Learning from others and receiving support: the impact of personal networks on fertility intentions in Poland
Research about fertility has focused in the main on studying separately the influences of communication networks and social capital on reproductive behavior, but it has rarely tried to integrate both network properties theoretically or analytically. We therefore discuss a general model of purposeful behavior that perceives individuals’ subjective perceptions of the utilities of different courses of action to be affected by structures of interpersonal influence. Resources needed to realize desired goals are furthermore shaped by exchange relationships that build social capital. These considerations are empirically applied to explanations of the intentions of 758 Polish men and women ever to have a first, second, or third child. Personal networks are especially relevant for the considerations to have a first or a second child. The intentions of childless respondents are positively influenced by network partners that are in a similar stage of their reproductive biographies or that have already taken the step of having a first child. However, respondents with one child intend to have a second child with a higher probability the more they have access to fertility-related social capital. (Keywords: interpersonal influence, social capital, fertility, rational choice, behavioral intentions, Poland)
Please report citation or reference errors to , or , if you are the registered author of the cited work, log in to your RePEc Author Service profile, click on "citations" and make appropriate adjustments.:
- Kohler, Hans-Peter, 2001. "Fertility and Social Interaction: An Economic Perspective," OUP Catalogue, Oxford University Press, number 9780199244591, April.
- Cox, Donald & Jimenez, Emmanuel & Okrasa, Wlodek, 1997.
"Family Safety Nets and Economic Transition: A Study of Worker Households in Poland,"
Review of Income and Wealth,
International Association for Research in Income and Wealth, vol. 43(2), pages 191-209, June.
- Donald Cox & Emmanuel Jimenez & Wlodek Okrasa, 1996. "Family Safety Nets and Economic Transition: A Study of Worker Households in Poland," Boston College Working Papers in Economics 328., Boston College Department of Economics.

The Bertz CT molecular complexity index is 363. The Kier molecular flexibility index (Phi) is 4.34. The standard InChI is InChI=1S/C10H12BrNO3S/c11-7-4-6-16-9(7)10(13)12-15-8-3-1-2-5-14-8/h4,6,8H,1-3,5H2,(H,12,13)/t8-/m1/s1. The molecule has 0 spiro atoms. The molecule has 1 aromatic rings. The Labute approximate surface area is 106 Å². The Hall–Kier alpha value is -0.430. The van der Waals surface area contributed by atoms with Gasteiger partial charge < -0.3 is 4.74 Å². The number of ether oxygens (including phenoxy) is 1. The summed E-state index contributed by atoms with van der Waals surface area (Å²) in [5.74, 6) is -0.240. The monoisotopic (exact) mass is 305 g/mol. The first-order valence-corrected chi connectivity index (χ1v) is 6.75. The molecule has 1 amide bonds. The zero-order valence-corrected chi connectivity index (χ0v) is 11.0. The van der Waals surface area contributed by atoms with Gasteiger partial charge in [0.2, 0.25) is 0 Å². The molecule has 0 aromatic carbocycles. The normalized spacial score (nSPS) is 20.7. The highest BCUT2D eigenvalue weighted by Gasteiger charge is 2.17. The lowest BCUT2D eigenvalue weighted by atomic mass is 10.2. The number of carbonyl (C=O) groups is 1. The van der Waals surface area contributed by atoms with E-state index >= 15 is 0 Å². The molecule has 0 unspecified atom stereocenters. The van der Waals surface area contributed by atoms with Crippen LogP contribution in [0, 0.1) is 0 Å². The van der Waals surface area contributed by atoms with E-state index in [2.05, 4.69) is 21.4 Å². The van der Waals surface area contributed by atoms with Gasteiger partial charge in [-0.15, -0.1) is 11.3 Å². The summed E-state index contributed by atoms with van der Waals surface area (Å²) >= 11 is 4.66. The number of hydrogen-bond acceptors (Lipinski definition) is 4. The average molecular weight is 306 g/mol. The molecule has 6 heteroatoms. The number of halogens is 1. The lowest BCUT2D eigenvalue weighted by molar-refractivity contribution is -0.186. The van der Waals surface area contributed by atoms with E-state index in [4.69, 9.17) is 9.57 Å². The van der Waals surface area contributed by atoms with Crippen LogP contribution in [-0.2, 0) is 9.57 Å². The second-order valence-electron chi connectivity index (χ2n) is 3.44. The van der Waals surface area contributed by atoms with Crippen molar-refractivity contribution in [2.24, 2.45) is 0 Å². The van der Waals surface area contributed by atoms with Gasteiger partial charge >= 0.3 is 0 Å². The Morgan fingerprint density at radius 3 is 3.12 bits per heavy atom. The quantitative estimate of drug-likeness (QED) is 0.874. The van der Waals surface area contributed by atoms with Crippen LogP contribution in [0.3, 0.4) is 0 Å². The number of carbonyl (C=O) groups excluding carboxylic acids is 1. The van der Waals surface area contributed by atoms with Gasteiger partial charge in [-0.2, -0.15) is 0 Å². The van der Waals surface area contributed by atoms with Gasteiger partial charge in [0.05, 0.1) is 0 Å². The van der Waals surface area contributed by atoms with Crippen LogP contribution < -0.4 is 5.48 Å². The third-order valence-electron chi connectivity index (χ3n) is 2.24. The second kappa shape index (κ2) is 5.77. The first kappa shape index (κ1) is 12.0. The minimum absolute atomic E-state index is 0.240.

- Warren Miller, 1986. "Proception: An important fertility behavior," Demography, Springer;Population Association of America (PAA), vol. 23(4), pages 579-594, November.
- Nan Marie Astone & Constance A. Nathanson & Robert Schoen & Young J. Kim, 1999. "Family Demography, Social Theory, and Investment in Social Capital," Population and Development Review, The Population Council, Inc., vol. 25(1), pages 1-31.
- Debra Friedman & Michael Hechter & Satoshi Kanazawa, 1994. "A theory of the value of children," Demography, Springer;Population Association of America (PAA), vol. 31(3), pages 375-401, August.
- Barbara Entwisle & Ronald Rindfuss & David Guilkey & Aphichat Chamratrithirong & Sara Curran & Yothin Sawangdee, 1996. "Community and contraceptive choice in rural Thailand: A case study of Nang Rong," Demography, Springer;Population Association of America (PAA), vol. 33(1), pages 1-11, February.
- S. Philip Morgan, 2003. "Is low fertility a twenty-first-century demographic crisis?," Demography, Springer;Population Association of America (PAA), vol. 40(4), pages 589-603, November.
- Hans-Peter Kohler & Jere R. Behrman & Susan Cotts Watkins, 1999. "The structure of social networks and fertility decisions: evidence from S. Nyanza District, Kenya," MPIDR Working Papers WP-1999-005, Max Planck Institute for Demographic Research, Rostock, Germany.
- Valente, Thomas W. & Watkins, Susan C. & Jato, Miriam N. & Van Der Straten, Ariane & Tsitsol, Louis-Philippe M., 1997. "Social network associations with contraceptive use among Cameroonian women in voluntary associations," Social Science & Medicine, Elsevier, vol. 45(5), pages 677-687, September.
- Frątczak, Ewa, 2004. "Family and Fertility in Poland: Changes during the Transition Period," Discussion Paper 206, Center for Intergenerational Studies, Institute of Economic Research, Hitotsubashi University.
- Peter V. Marsden & Noah E. Friedkin, 1993. "Network Studies of Social Influence," Sociological Methods & Research, , vol. 22(1), pages 127-151, August. Full references (including those not matched with items on IDEAS)
When requesting a correction, please mention this item's handle: RePEc:dem:wpaper:wp-2005-017. See general information about how to correct material in RePEc.
For technical questions regarding this item, or to correct its authors, title, abstract, bibliographic or download information, contact: (Peter Wilhelm)
If references are entirely missing, you can add them using this form.